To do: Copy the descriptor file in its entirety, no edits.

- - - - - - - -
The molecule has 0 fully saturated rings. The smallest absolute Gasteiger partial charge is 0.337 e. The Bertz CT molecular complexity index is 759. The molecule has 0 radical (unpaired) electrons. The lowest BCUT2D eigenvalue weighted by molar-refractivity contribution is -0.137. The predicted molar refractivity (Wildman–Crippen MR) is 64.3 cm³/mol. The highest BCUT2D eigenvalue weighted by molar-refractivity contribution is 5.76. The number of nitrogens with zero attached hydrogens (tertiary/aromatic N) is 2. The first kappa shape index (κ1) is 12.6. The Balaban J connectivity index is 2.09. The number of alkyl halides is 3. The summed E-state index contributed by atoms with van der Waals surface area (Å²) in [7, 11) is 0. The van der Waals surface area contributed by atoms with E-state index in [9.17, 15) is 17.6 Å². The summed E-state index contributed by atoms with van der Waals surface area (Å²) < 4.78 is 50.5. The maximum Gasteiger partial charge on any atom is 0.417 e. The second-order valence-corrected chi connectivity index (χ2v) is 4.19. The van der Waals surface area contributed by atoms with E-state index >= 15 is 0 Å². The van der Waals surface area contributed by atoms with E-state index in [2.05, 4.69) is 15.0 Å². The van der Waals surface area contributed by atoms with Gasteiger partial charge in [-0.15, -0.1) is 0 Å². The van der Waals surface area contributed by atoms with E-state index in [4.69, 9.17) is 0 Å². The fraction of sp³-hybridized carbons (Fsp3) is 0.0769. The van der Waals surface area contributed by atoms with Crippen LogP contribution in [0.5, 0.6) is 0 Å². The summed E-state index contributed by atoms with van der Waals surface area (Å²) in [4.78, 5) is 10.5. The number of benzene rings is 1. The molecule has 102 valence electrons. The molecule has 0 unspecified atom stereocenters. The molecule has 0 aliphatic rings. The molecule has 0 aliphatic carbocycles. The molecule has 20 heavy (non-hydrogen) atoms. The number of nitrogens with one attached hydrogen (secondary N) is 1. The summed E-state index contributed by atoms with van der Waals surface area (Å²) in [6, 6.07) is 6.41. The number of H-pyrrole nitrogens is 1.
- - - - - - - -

The molecule has 0 fully saturated rings. The smallest absolute Gasteiger partial charge is 0.337 e. The Bertz CT molecular complexity index is 759. The molecule has 0 radical (unpaired) electrons. The lowest BCUT2D eigenvalue weighted by molar-refractivity contribution is -0.137. The predicted molar refractivity (Wildman–Crippen MR) is 64.3 cm³/mol. The highest BCUT2D eigenvalue weighted by molar-refractivity contribution is 5.76. The number of nitrogens with zero attached hydrogens (tertiary/aromatic N) is 2. The first kappa shape index (κ1) is 12.6. The Balaban J connectivity index is 2.09. The number of alkyl halides is 3. The summed E-state index contributed by atoms with van der Waals surface area (Å²) in [7, 11) is 0. The van der Waals surface area contributed by atoms with E-state index in [9.17, 15) is 17.6 Å². The summed E-state index contributed by atoms with van der Waals surface area (Å²) < 4.78 is 50.5. The maximum Gasteiger partial charge on any atom is 0.417 e. The second-order valence-corrected chi connectivity index (χ2v) is 4.19. The van der Waals surface area contributed by atoms with E-state index >= 15 is 0 Å². The van der Waals surface area contributed by atoms with E-state index in [2.05, 4.69) is 15.0 Å². The van der Waals surface area contributed by atoms with Gasteiger partial charge in [-0.15, -0.1) is 0 Å². The van der Waals surface area contributed by atoms with E-state index in [4.69, 9.17) is 0 Å². The fraction of sp³-hybridized carbons (Fsp3) is 0.0769. The van der Waals surface area contributed by atoms with Crippen LogP contribution in [0.5, 0.6) is 0 Å². The summed E-state index contributed by atoms with van der Waals surface area (Å²) in [4.78, 5) is 10.5. The number of benzene rings is 1. The molecule has 102 valence electrons. The molecule has 0 unspecified atom stereocenters. The molecule has 0 aliphatic rings. The molecule has 0 aliphatic carbocycles. The molecule has 20 heavy (non-hydrogen) atoms. The number of nitrogens with one attached hydrogen (secondary N) is 1. The summed E-state index contributed by atoms with van der Waals surface area (Å²) in [6, 6.07) is 6.41. The number of H-pyrrole nitrogens is 1.